Up and Down

All that Glitters Is Not Gold: Inside the New Bubble

The latest wild commodity is none other than one of the oldest: gold. A new book by journalist Matthew Hart takes readers on a while ride from South African gold mines to the trading desks where gold fortunes area made and broken.

12.05.13 11:44 AM ET

“We are on the biggest gold binge ever,” writes Matthew Hart. “Never has there been so much to buy and such a frenzied trade.” The economic meltdown certainly played a part in this binge; gold prices doubled between 2008 and 2011 as investors sought refuge from the rocky financial markets. But as Hart whisks us around the globe and across the centuries with the breezy panache of a seasoned journalist, we see that the origins of the current gold boom lie in policies and practices implemented well before 2008—and that anyone who thinks gold is a “safe haven” should think again.

Much like Hart’s earlier title, Diamond, Gold offers an impressionistic portrait of an industry that blends history, science, colorful character sketches, and lively firsthand accounts of the author’s travels—in this case, to new and revitalized gold mines on three continents. It’s an episodic book, opening with a spooky visit to the deepest pit in the world, South Africa’s Mponeng mine, where it takes 6,000 tons of ice a day to keep the tunnels at a barely bearable 82 degrees, and from which thieves siphon hundreds of millions of dollars of ore each year. Interviews with a security guard whose team killed 13 illegal miners in a gunfight and with stock analysts who believe police and other authorities collude with the thieves, reveal that 21st century gold mining is high-risk enterprise run by criminals, crooked politicians, and unreliable governments.

Gold: The Race for the World’s Most Seductive Metal By Matthew Hart. 290 pages. Simon & Schuster. $26.

To explain why it’s worth the risks, Hart backtracks all the way to 1519 for a lightning-fast survey of various historical events—from the Spanish plunder of Inca and Aztec gold to the California gold rush more than 300 years later—that led in the late 19th century to the consolidation of the gold standard. This international agreement linked a country’s paper money to its reserves of gold; participating nations could increase the amount of currency in circulation only when they acquired more bullion. In a major adjustment at the Bretton Woods meetings in 1944, cogently summarized by Hart for the general reader, “participants agreed to peg their currencies instead to the U.S. dollar, and the dollar would be convertible to gold” at a fixed rate of $35 an ounce.

He whizzes through this material in order to get to the point where his main story begins: the “Nixon Shock” of 1971, which unilaterally cancelled the automatic conversion of dollars into gold in response to a foreign run on U.S. gold reserves. Liberated from Bretton Woods controls, the price of gold soared, reaching $825 an ounce by 1980. Production soared in response. Goldfields in Nevada that had been neglected because the ore was just too expensive to extract were now attractive properties. The Chinese government abandoned its communist distaste for gold as an embodiment of personal wealth and got into the mining game; China is now the biggest gold producer in the world. Mining companies swarmed over Africa, undeterred by the political instability in places like Congo that forced them to make deals with armed groups controlling access to the sites—and prompted outraged protests from Human Rights Watch. The potential profits were just too tempting to let ideology or even morality stand in the way.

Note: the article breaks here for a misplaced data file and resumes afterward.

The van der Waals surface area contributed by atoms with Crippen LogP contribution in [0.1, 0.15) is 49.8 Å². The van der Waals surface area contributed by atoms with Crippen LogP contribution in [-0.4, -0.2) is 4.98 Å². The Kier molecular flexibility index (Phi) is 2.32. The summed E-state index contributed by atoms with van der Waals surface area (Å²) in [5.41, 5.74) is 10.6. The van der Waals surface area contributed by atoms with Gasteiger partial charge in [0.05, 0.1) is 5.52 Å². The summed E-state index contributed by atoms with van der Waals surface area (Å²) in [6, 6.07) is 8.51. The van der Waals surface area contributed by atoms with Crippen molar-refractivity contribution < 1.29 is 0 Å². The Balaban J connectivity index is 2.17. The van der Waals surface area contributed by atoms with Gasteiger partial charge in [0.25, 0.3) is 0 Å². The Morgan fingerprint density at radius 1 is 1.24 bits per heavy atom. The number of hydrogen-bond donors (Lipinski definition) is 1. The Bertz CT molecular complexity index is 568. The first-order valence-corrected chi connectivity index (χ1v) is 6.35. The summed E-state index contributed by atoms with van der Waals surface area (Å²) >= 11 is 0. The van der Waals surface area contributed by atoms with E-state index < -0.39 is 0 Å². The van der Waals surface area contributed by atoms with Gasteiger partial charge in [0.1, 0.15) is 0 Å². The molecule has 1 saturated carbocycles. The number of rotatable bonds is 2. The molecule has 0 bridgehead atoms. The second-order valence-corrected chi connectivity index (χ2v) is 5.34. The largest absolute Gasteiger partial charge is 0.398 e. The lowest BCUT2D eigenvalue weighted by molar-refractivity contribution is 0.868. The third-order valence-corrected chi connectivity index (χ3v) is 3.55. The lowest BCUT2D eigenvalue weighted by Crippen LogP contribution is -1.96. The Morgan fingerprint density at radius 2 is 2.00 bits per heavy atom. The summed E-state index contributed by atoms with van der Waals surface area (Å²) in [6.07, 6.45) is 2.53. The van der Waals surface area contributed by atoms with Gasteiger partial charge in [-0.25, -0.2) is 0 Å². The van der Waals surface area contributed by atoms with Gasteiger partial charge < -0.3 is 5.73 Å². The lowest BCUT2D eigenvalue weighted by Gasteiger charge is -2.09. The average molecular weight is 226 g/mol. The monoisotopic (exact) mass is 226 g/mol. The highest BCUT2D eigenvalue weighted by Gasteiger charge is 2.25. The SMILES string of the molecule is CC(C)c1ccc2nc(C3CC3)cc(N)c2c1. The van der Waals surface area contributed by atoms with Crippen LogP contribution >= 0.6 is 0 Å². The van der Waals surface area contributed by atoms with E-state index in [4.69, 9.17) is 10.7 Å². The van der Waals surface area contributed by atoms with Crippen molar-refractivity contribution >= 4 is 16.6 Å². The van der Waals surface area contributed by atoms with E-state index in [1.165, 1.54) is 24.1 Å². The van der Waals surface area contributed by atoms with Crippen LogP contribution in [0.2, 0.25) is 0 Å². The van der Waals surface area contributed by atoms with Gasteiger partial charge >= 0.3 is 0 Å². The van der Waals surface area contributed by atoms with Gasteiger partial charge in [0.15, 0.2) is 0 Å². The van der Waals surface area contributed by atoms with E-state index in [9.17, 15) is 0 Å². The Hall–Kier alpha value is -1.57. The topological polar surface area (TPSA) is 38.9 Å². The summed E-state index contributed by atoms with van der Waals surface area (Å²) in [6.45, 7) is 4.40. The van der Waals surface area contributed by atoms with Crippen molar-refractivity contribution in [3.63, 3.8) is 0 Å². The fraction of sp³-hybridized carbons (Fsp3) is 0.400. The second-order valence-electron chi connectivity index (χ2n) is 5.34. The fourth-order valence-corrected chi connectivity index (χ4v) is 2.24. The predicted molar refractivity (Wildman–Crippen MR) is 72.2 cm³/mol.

Potential profits. Hart divides his time between the swashbuckling folks who dig up gold and the financial markets where gold is traded to drive home the point that gold has become a highly volatile commodity. Its price has fluctuated dramatically since the Nixon Shock cut it loose, though it began a generally upward trend around the time the World Gold Council (WGC) created an investment vehicle that made gold as easy to buy and sell as stocks. That trend starts to look questionable when Hart delves into the exchange-traded fund (ETF) called “the Spider” that the WGC invented in 2000 and persuaded the Securities and Exchange Commission to license for sale in 2004. The details will sound unpleasantly familiar to anyone who closely followed the 2008 stock market debacle: The SEC “hadn’t a clue how the gold market worked,” said one WGC manager; yet the commission licensed the Spider and opened the floodgates so “anyone with a few hundred dollars could take a gold position.” Can you spell speculative bubble?

Indeed, as Hart points out, gold prices “fell off a cliff” in September 2011 and have been trending down ever since. “Gold lost its structural ballast when it lost its formal relationship to money,” he concludes. “Now it tosses in the same sea of events as other assets.” That doesn’t mean an end to the frenzy of mine development he so vividly depicts, or to the vastly expanded trading volume fostered by gold ETFs; the price of gold may have dropped, but it’s nowhere near the $35 it was in 1970. There’s still plenty of money to be made in gold, but Hart’s smart, brisk primer imparts the same lesson that we should have learned in 2008: the money gets made by insiders who understand the intricacies of a complex system, while naïve who think they’re buying into a sure thing will most likely take the losses.